Natalie M. Bath1*, Daniel H. Williams2, Hans W. Sollinger1, Robert R. Redfield III1
1 Division of Transplant Surgery, University of Wisconsin School of Medicine and Public Health, Madison, WI, USA
2 Department of Urology, University of Wisconsin School of Medicine and Public Health, Madison, WI, USA
Loin Pain Hematuria Syndrome (LPHS) remains a rare disease but has a significant impact on those affected by it. Patients diagnosed with LPHS experience severe, constant or intermittent flank pain that radiates to the groin and may be exacerbated even by a gentle touch. These patients often require significant narcotic regimens for pain control and are unable to maintain a functional lifestyle. Previously, diagnosis has been made based on clinical presentation. One treatment for this syndrome is renal autotransplant; however, success rates are varied. Therefore, patient selection for this procedure is important. We have developed the UW-LPHS test as a diagnostic maneuver in order to determine which patients with LPHS would benefit from renal autotransplant. To perform this diagnostic test, bupivacaine is instilled into the ureter on the affected side and left to dwell. Patients who experience pain relief following this test are deemed to benefit from renal autotransplant. Here we describe this novel diagnostic test and initial success rates following renal autotransplant.
Loin pain hematuria syndrome (LPHS) describes a constellation of symptoms that is estimated to have a prevalence of approximately 0.012% and primarily occurs in women1. The most significant symptom that patients experience is severe flank (loin) pain that may be unilateral or bilateral and radiates to the abdomen, medial thigh or groin2-4. Pain may be intermittent or constant but has previously been described as “possibly the worst pain known in medicine” and can be exacerbated by common daily activities such as exercise or riding in a car. As a result of this debilitating pain, patients often require large quantities of narcotics for pain control5. Additionally, patients may experience micro- or macroscopic hematuria. LPHS has previously been differentiated as type 1 or type 2 LPHS. Type 1 LPHS can be attributed to identifiable causes including nutcracker syndrome, nephrolithiasis, polycystic kidney disease, recurrent renal papillary necrosis with ureteral obstruction, renal thromboembolism, or renal artery dissection. Cases in which diagnostic work-up does not reveal an etiology have been categorized as type 2 LPHS5. Although the pathophysiology of type 2 LPHS remains largely undetermined, Taba Taba Vakili and colleagues describe one possibility that postulates that the pain and hematuria seen in LPHS may be related to renal vascular disease, coagulopathy, and renal vasospasm with microinfarction among other abnormalities in the urogenital system3,6-8. However, renal function is usually unchanged in these patients9-11. As a result of the fact that pathology cannot be established in a subset of patients with LPHS, these patients are often labeled as having a somatoform pain disorder or drug-seeking behavior5,12.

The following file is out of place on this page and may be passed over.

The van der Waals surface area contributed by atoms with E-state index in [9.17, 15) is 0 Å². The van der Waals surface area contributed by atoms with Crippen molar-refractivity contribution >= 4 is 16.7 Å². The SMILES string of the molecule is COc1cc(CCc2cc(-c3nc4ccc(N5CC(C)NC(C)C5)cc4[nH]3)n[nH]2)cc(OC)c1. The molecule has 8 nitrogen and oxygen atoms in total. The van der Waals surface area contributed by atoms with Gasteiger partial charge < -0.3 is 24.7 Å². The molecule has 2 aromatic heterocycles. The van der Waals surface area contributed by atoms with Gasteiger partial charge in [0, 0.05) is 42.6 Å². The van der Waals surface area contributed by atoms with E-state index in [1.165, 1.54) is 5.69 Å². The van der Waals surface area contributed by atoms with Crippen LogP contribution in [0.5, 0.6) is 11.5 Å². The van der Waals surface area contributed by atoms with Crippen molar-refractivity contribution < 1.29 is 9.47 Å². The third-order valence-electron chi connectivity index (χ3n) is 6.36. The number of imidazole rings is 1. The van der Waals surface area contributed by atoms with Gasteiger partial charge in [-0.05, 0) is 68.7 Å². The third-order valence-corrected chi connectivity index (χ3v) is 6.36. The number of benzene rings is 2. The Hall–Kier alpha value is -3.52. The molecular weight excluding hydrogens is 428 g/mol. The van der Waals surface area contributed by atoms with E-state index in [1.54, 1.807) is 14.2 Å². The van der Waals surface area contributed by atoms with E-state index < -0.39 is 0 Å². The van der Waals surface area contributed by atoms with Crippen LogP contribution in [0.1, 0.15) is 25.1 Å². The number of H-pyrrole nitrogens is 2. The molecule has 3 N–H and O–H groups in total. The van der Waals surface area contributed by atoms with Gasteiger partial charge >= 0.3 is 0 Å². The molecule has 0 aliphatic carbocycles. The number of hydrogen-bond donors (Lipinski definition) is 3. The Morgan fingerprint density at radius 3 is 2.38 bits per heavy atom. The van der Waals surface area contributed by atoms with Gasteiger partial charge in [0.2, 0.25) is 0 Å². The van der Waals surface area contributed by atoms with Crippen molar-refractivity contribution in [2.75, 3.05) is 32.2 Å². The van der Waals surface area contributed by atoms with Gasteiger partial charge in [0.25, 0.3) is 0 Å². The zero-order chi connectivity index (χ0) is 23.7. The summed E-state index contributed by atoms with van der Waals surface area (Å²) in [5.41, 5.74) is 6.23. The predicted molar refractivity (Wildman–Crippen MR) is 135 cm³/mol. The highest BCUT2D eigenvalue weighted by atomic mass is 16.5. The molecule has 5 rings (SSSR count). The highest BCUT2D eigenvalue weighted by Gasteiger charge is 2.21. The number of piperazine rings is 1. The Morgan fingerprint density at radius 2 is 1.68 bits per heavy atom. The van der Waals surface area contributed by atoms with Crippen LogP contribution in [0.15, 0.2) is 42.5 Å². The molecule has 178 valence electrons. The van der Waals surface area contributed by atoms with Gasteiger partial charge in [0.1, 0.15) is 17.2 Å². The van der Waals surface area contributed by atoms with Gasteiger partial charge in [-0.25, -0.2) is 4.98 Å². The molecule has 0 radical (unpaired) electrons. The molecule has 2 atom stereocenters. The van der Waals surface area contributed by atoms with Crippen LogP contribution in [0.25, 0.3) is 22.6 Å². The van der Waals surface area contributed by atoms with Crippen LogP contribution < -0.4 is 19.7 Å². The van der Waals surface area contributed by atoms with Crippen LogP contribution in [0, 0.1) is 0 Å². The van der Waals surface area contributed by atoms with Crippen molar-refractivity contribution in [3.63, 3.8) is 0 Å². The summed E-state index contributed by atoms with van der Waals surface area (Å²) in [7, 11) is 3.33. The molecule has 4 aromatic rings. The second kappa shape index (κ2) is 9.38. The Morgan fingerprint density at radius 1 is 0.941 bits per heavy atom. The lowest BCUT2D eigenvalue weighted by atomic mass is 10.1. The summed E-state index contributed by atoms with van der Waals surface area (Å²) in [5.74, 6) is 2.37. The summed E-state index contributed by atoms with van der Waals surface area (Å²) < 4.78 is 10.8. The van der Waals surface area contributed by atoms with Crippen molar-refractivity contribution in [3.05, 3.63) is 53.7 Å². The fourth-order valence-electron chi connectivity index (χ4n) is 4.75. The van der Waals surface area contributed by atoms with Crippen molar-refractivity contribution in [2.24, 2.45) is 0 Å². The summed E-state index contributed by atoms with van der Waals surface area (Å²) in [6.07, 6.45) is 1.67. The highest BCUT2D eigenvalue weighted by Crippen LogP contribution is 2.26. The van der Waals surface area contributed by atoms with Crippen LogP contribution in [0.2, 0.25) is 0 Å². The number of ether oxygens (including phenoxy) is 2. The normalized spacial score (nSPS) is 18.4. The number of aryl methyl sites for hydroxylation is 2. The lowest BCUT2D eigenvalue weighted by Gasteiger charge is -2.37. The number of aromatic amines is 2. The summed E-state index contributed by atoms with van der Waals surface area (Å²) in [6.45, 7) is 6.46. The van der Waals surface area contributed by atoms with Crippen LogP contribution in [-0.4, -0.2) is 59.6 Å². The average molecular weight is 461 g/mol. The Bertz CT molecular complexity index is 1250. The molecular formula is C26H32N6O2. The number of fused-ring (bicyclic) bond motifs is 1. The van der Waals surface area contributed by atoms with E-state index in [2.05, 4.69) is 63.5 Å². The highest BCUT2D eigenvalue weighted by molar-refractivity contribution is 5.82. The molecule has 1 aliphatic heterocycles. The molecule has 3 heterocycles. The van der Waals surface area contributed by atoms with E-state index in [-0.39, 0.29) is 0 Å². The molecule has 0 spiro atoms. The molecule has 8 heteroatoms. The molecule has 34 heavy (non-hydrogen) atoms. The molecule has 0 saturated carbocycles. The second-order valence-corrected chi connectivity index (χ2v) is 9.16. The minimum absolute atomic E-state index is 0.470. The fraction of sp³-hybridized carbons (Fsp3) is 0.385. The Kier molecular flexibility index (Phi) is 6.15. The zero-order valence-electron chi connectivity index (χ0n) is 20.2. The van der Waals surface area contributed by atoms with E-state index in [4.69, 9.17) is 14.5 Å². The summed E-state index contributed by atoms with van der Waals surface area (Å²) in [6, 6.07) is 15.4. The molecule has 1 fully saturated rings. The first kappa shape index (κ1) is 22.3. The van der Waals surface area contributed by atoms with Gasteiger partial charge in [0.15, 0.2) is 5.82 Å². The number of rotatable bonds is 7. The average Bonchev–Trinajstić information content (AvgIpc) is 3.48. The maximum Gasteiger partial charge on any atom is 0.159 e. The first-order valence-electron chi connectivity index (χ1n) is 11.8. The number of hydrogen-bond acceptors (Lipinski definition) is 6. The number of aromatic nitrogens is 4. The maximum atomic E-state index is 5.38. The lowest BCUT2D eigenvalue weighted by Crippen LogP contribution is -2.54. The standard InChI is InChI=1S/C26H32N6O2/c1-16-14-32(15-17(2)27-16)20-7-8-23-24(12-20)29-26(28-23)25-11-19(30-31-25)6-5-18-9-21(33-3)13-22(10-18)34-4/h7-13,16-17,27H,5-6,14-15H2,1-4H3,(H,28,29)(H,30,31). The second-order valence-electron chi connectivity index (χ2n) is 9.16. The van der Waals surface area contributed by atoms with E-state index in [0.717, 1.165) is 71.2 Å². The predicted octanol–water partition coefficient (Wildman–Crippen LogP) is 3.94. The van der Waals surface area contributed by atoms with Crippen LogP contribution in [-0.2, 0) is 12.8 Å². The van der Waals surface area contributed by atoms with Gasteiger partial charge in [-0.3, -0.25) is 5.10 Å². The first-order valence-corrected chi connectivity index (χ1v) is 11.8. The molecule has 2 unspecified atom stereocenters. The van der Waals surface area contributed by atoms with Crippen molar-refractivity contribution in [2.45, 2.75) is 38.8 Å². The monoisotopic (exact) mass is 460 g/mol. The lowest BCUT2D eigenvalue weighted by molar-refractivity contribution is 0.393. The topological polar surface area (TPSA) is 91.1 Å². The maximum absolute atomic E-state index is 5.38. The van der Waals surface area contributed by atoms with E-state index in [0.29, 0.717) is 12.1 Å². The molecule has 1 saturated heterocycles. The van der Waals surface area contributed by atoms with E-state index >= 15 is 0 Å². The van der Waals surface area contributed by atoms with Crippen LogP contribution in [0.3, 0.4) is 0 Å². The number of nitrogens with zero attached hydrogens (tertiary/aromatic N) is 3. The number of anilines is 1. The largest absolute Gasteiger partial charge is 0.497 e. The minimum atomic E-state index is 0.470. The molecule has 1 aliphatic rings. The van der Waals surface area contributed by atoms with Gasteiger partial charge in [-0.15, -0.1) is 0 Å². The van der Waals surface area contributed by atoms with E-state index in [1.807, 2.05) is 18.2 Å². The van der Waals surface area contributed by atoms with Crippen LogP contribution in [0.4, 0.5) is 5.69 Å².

Taba Taba Vakili and colleagues in their 2014 review article Loin Pain Hematuria Syndrome describe the pathophysiology, diagnosis, and treatment of this disease. Overwhelmingly, the diagnosis of LPHS was made clinically with the findings of severe flank pain, hematuria, and an exclusion of other causes of these symptoms2. Additionally, this review includes an overview of treatment options and associated success rates including renal denervation, unilateral nephrectomy, and renal autotransplant1,11,13-19. Specifically, they address renal autotranplant as a potential treatment option; however, pain recurrence varied greatly as indicated in multiple case series. One potential explanation for varied success rates following renal autotransplant is improper patient selection. Therefore, it is imperative to have a reliable diagnostic test in order to determine who may benefit from renal autotransplant.